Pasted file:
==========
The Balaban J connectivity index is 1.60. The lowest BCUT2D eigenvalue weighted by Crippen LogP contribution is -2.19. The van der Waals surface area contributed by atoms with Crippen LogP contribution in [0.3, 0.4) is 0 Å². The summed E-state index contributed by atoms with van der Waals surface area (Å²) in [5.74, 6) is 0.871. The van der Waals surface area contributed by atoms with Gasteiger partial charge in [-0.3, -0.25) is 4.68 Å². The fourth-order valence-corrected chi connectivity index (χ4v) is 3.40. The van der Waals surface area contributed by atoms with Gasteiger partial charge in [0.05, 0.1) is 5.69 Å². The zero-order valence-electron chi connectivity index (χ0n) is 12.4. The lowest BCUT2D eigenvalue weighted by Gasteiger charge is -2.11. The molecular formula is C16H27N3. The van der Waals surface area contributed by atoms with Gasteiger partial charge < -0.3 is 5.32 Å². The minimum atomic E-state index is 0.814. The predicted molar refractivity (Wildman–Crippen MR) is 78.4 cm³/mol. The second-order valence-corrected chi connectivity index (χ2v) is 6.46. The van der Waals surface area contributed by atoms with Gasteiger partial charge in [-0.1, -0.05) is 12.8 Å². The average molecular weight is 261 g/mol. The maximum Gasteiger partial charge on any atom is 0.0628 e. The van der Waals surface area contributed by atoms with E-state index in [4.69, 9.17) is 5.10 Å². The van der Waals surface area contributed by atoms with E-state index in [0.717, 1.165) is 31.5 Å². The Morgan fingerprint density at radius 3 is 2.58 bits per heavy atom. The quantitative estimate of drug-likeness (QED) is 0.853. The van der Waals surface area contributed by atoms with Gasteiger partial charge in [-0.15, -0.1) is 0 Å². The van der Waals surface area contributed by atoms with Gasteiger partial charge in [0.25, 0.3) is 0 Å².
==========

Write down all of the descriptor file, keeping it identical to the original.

The Balaban J connectivity index is 1.60. The lowest BCUT2D eigenvalue weighted by Crippen LogP contribution is -2.19. The van der Waals surface area contributed by atoms with Crippen LogP contribution in [0.3, 0.4) is 0 Å². The summed E-state index contributed by atoms with van der Waals surface area (Å²) in [5.74, 6) is 0.871. The van der Waals surface area contributed by atoms with Gasteiger partial charge in [-0.3, -0.25) is 4.68 Å². The fourth-order valence-corrected chi connectivity index (χ4v) is 3.40. The van der Waals surface area contributed by atoms with Gasteiger partial charge in [0.05, 0.1) is 5.69 Å². The zero-order valence-electron chi connectivity index (χ0n) is 12.4. The lowest BCUT2D eigenvalue weighted by Gasteiger charge is -2.11. The molecular formula is C16H27N3. The van der Waals surface area contributed by atoms with Gasteiger partial charge < -0.3 is 5.32 Å². The minimum atomic E-state index is 0.814. The predicted molar refractivity (Wildman–Crippen MR) is 78.4 cm³/mol. The second-order valence-corrected chi connectivity index (χ2v) is 6.46. The van der Waals surface area contributed by atoms with Gasteiger partial charge in [-0.1, -0.05) is 12.8 Å². The average molecular weight is 261 g/mol. The maximum Gasteiger partial charge on any atom is 0.0628 e. The van der Waals surface area contributed by atoms with E-state index in [4.69, 9.17) is 5.10 Å². The van der Waals surface area contributed by atoms with E-state index in [0.717, 1.165) is 31.5 Å². The Morgan fingerprint density at radius 3 is 2.58 bits per heavy atom. The quantitative estimate of drug-likeness (QED) is 0.853. The van der Waals surface area contributed by atoms with Gasteiger partial charge in [-0.15, -0.1) is 0 Å². The van der Waals surface area contributed by atoms with Gasteiger partial charge in [0.25, 0.3) is 0 Å².